The servers are back up and users can once again check in on Foursquare and ask questions on Quora, but the legacy of last week's Amazon Elastic Cloud Computing (EC2) outage will live on and provide important lessons for businesses as they look to cloud computing for their IT future.
While there have been high profile cloud outages before, the scale and length of Amazon's unexpected downtime, as well as the profile of some of the clients that were dragged down with it, make it all the more impactful. So while Amazon scrambles to find out what went wrong, here's how to make sure you're ready for turbulence on the way to the cloud.
Amazon structures its cloud data center into Availability Zones to provide a level of redundancy. It's like designing a ship with multiple water-tight compartments, so that if one or two are damaged, the ship remains afloat. However, history has shown us no "unsinkable" ship is truly unsinkable, and to believe so is folly. Trust in your design, but always have enough lifejackets on board.
Even with a major hole poked in its credibility by nearly two days of downtime, cloud computing in general and Amazon EC2 in particular still offer compelling benefits to the small business community--most notably, the capability to offload the management of complex compute demands.
There are ways to mitigate some of the potential challenges of an outage like Amazon's. With some care and forethought, small businesses can still turn to the cloud as a way to reduce the time and money they stay on the "keeping the lights on" part of IT management, and increase the amount of effort they spend on innovation through technology.
What Is Mission Critical?
Businesses that depend on Internet connectivity, like Foursquare and Quora, are more attracted than most to the value proposition of cloud computing. The capability to scale their environment (and their bill) up or down with usage is huge. However, these are also the companies that stand to lose the most when there's downtime, as the Internet-based service literally is the business.
But unless you're launching the next hot-button social media property, you're a little bit more fortunate. You can pick and choose the parts of your IT infrastructure you want to keep on-site, and outsource others to maximize profitability.
The cloud doesn't have to be all or nothing. Maybe e-mail and the Website are too important to your business to be under anyone else's watch. But maybe there are some test and development workloads that can happily live on the cloud. If you're concerned about cloud provider reliability, use the cloud for workloads that won't take the business down with them if they go down or that can wait for a while should need be.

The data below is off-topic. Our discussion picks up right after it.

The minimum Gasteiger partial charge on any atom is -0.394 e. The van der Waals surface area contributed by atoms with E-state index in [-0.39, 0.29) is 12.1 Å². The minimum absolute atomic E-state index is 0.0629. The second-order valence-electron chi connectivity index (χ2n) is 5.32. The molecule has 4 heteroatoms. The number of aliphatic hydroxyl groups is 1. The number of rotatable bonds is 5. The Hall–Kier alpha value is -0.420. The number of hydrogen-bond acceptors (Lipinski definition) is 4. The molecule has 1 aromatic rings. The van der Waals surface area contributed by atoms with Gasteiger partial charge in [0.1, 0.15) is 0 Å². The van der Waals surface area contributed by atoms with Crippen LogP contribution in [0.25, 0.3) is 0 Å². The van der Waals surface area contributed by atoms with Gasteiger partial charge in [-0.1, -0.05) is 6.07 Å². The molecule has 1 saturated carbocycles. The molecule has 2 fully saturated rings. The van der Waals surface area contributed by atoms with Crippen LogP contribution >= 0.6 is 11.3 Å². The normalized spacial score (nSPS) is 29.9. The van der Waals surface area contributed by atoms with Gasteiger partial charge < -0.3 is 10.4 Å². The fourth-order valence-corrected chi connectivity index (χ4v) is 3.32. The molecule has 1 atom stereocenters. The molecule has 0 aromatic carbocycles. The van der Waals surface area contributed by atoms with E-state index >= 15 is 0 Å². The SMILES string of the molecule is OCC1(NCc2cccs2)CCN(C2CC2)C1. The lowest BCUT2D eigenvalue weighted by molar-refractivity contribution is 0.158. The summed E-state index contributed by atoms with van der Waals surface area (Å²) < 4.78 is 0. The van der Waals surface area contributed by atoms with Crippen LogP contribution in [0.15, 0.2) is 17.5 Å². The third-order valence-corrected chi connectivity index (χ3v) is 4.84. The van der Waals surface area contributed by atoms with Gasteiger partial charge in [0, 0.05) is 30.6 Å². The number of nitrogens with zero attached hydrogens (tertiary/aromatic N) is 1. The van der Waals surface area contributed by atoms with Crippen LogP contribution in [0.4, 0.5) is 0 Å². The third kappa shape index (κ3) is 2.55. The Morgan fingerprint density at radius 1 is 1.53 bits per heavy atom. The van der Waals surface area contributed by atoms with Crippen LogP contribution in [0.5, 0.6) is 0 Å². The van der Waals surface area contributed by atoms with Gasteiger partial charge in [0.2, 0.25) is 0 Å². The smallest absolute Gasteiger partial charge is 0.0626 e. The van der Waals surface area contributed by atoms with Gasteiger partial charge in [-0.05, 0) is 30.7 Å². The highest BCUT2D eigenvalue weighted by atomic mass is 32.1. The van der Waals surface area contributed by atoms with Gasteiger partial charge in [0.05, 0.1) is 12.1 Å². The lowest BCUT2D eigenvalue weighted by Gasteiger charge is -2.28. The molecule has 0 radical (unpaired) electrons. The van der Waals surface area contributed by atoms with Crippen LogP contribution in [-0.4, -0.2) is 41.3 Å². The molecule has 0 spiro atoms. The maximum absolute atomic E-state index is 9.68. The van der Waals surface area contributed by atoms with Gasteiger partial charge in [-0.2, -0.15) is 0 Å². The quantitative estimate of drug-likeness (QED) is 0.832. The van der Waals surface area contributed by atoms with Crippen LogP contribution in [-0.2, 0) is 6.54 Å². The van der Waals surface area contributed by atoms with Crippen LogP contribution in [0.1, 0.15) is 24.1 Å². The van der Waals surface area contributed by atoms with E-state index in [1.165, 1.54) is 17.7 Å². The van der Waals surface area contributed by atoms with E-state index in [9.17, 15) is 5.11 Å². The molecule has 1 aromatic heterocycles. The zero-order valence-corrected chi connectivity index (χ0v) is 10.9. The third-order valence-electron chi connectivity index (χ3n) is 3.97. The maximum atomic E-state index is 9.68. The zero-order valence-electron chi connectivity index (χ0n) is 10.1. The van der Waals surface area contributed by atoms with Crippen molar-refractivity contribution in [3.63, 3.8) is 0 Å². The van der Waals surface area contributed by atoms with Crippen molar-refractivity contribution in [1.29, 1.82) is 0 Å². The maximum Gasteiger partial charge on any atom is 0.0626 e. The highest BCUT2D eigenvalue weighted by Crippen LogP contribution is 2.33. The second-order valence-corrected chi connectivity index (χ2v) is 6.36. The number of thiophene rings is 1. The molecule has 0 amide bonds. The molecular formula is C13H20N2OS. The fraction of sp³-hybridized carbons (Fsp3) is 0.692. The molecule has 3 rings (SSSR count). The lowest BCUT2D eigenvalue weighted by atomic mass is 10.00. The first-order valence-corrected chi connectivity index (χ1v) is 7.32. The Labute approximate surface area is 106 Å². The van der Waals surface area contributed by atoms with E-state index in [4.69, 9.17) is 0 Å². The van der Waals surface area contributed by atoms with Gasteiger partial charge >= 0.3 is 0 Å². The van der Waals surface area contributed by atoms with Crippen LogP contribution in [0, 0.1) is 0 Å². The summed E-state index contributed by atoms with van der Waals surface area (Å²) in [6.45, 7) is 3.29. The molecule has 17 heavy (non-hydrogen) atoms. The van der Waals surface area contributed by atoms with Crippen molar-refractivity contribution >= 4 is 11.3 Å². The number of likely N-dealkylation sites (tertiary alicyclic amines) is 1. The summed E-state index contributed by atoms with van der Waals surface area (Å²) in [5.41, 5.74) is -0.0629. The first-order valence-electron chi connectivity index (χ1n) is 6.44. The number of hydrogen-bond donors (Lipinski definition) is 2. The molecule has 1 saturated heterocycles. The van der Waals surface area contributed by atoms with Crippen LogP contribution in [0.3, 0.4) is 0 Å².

Diversify, Diversify, Diversify
If you are in a position where it makes sense to have even your most important IT infrastructure in the cloud for the sake of accessibility, flexibility or economics, there are ways to make it work for you. You're just going to have to make sure your cloud environment is at least as redundant and disaster-ready as is your on-location network, server and storage infrastructure.
My PC World colleague Tony Bradley offers the example of SmugMug, the online photo-sharing Website that run on Amazon's cloud, and yet survived the Amazonpocalypse with nary a scratch. In SmugMug's case, it was largely a case of being in the right parts of the cloud at the right time, and not subscribing to the hardest-hit Amazon service, its Elastic Block Storage offering.
But just to be sure, if the workload is critical, it may be worth investigating entering relationships with multiple cloud providers, preventing your business from falling to a single point of failure even in the cloud.
And while you're negotiating those deals with one or more cloud providers, take a minute to examine your service level agreements (SLAs) with any provider. SLAs should set out how your providers are rewarded when things go right, and how you're compensated when things go wrong.
Especially if you're working with a local service provider which is working with an Amazon, a Google, or another major public cloud infrastructure vendor, make sure those SLAs spell out who is responsible for what should things go awry. It's worth the extra time and effort early in the relationship to make sure those SLAs are clear, comprehensive and iron-clad.
If something goes wrong, you don't want your business to languish offline while your vendors pass the buck for responsibility for the outage. This is the very definition of when you want one throat to choke, and you want to make sure it's clear to whom that throat belongs.
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